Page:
Regulating Law Firm Ethics Management: An Empirical Assessment of the Regulation of Incorporated Legal Practices in NSW
Tahlia Ruth Gordon
NSW Office of the Legal Services Commissioner
Steve A. Mark
Government of the Commonwealth of Australia - Office of the Legal Services Commissioner
Monash University - Faculty of Law
December 23, 2009
Journal of Law and Society, 2010
U of Melbourne Legal Studies Research Paper No. 453
The Australian state of New South Wales (NSW) was the first jurisdiction to fully deregulate law firm structure and allow incorporated legal practices without restriction on ownership. At the same time it also required that these firms implement ‘appropriate management systems’ for ensuring the provision of legal services in conformance with compliance with professional ethical obligations. This paper presents a preliminary empirical evaluation of the impact of this attempt at ‘management-based regulation’ to require firms to implement an ethical infrastructure. We find that the NSW requirement that firms self-assess their own compliance with this requirement leads to a large and statistically significant drop in complaints, but that the (self-assessed) level of implementation of ethical infrastructure does not make any difference. The applicability of these findings to other firms and jurisdictions is discussed, and the NSW approach distinguished from the English Legal Aid approach to regulating law firm quality management.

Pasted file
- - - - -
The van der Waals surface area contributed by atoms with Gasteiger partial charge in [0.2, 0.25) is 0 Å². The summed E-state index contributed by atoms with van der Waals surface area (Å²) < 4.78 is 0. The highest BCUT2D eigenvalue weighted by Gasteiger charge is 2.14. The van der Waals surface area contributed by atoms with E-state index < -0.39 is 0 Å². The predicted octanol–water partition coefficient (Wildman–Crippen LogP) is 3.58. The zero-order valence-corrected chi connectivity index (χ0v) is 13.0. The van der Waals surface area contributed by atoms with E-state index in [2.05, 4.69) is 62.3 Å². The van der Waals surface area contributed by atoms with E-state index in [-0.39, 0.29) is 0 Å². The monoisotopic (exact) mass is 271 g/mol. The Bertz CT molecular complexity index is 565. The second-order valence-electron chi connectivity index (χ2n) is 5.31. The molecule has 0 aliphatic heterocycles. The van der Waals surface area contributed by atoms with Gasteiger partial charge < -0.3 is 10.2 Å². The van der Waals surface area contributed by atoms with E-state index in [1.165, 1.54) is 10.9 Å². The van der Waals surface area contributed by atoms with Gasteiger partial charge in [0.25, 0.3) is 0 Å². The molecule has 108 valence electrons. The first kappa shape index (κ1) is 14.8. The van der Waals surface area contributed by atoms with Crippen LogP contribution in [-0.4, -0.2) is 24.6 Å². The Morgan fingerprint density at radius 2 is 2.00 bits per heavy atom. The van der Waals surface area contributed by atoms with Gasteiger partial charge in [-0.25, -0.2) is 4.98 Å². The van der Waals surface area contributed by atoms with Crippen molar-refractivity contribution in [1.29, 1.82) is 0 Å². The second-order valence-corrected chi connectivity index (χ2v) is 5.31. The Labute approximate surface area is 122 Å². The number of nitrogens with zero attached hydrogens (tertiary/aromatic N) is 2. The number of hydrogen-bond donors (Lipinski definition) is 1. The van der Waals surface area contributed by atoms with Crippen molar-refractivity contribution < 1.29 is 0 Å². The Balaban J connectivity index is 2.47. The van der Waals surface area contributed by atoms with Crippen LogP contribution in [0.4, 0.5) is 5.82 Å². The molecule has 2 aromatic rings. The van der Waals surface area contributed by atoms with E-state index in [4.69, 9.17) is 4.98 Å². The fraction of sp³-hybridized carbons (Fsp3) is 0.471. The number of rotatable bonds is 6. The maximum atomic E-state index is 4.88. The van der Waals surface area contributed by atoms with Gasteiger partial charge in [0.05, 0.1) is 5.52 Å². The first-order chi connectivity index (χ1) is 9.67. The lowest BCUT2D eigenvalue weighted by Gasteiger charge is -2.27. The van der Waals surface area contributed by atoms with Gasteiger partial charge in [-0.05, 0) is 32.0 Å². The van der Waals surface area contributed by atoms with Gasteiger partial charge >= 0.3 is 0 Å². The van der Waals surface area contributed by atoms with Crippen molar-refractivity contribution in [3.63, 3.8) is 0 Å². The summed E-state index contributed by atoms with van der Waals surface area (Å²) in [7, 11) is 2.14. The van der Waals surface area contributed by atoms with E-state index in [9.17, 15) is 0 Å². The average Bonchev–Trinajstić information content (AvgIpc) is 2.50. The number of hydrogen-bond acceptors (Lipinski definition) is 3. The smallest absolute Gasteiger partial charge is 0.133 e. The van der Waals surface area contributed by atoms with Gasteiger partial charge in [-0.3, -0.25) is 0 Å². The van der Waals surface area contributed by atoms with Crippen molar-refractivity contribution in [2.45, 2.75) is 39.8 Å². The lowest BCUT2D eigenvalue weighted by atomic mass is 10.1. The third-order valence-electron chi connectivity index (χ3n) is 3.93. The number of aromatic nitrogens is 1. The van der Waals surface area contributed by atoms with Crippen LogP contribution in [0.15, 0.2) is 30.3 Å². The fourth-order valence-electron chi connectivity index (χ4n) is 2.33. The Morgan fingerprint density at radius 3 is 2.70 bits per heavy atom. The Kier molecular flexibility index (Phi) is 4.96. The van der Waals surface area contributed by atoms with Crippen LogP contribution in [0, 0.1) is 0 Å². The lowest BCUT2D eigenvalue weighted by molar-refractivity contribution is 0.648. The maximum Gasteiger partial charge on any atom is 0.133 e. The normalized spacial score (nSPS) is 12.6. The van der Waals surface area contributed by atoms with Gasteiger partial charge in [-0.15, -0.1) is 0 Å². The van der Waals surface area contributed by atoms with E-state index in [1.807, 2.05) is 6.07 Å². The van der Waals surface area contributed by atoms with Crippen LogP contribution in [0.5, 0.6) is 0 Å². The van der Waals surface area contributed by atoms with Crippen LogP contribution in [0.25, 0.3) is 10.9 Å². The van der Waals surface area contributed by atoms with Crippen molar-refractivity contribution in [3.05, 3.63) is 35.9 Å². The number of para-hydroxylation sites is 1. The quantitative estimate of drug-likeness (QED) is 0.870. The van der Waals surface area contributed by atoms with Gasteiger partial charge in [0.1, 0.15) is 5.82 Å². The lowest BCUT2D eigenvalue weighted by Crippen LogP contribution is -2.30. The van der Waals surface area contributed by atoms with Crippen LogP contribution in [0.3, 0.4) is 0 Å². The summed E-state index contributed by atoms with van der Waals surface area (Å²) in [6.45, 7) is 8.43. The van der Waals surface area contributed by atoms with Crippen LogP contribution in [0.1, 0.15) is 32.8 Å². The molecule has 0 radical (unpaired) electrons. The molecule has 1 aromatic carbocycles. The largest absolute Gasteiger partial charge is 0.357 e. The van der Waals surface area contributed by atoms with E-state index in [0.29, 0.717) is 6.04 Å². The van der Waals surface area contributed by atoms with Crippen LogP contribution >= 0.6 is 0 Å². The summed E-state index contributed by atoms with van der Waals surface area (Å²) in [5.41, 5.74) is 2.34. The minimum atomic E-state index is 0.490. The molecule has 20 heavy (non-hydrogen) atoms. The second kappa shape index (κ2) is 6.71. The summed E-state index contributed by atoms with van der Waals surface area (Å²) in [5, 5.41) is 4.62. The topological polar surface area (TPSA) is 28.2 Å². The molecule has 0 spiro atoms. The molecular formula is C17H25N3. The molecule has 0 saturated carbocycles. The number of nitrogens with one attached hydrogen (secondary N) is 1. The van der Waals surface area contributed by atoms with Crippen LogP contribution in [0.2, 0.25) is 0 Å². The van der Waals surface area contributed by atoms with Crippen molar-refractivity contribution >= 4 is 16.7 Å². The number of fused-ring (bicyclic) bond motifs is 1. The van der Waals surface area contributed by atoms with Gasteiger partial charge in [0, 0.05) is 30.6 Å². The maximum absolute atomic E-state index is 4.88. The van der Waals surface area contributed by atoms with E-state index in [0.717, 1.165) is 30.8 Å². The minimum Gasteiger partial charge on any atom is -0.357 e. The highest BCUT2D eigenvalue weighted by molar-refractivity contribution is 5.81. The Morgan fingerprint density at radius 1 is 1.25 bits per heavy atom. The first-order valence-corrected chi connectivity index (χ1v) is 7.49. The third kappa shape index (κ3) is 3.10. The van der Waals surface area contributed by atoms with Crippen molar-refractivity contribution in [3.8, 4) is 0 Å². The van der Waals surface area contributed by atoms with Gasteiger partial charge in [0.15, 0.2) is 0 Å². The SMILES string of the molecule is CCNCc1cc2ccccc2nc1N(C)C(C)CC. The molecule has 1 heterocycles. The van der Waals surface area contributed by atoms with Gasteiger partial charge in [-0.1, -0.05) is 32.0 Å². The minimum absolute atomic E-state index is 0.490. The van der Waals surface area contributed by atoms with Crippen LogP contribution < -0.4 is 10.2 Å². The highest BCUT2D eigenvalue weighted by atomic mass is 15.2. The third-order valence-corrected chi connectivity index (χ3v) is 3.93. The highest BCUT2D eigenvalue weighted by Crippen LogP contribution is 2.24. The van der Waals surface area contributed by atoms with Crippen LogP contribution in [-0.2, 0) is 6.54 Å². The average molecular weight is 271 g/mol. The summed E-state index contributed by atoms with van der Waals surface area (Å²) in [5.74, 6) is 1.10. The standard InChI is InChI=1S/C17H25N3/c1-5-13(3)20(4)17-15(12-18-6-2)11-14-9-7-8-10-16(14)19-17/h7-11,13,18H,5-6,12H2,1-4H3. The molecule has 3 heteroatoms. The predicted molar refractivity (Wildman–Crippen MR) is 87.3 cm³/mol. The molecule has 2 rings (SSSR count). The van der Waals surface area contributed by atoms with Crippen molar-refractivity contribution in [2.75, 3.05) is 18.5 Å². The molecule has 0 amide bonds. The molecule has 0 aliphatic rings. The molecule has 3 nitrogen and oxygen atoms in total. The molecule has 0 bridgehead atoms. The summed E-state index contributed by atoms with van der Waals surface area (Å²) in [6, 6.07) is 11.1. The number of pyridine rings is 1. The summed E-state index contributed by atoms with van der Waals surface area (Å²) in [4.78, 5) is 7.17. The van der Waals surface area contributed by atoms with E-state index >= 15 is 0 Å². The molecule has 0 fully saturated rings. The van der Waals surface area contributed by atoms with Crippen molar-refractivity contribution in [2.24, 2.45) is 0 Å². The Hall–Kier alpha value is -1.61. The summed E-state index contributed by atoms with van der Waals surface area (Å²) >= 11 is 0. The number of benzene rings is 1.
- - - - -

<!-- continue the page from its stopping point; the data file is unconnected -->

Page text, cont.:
Number of Pages in PDF File: 40
Keywords: legal ethics, business regulation, management-based regulation, law firms, incorporated legal practices, alternative business structures, legal profession, consumer complaints
JEL Classification: K42working papers series
Date posted: December 23, 2009 ; Last revised: February 17, 2010
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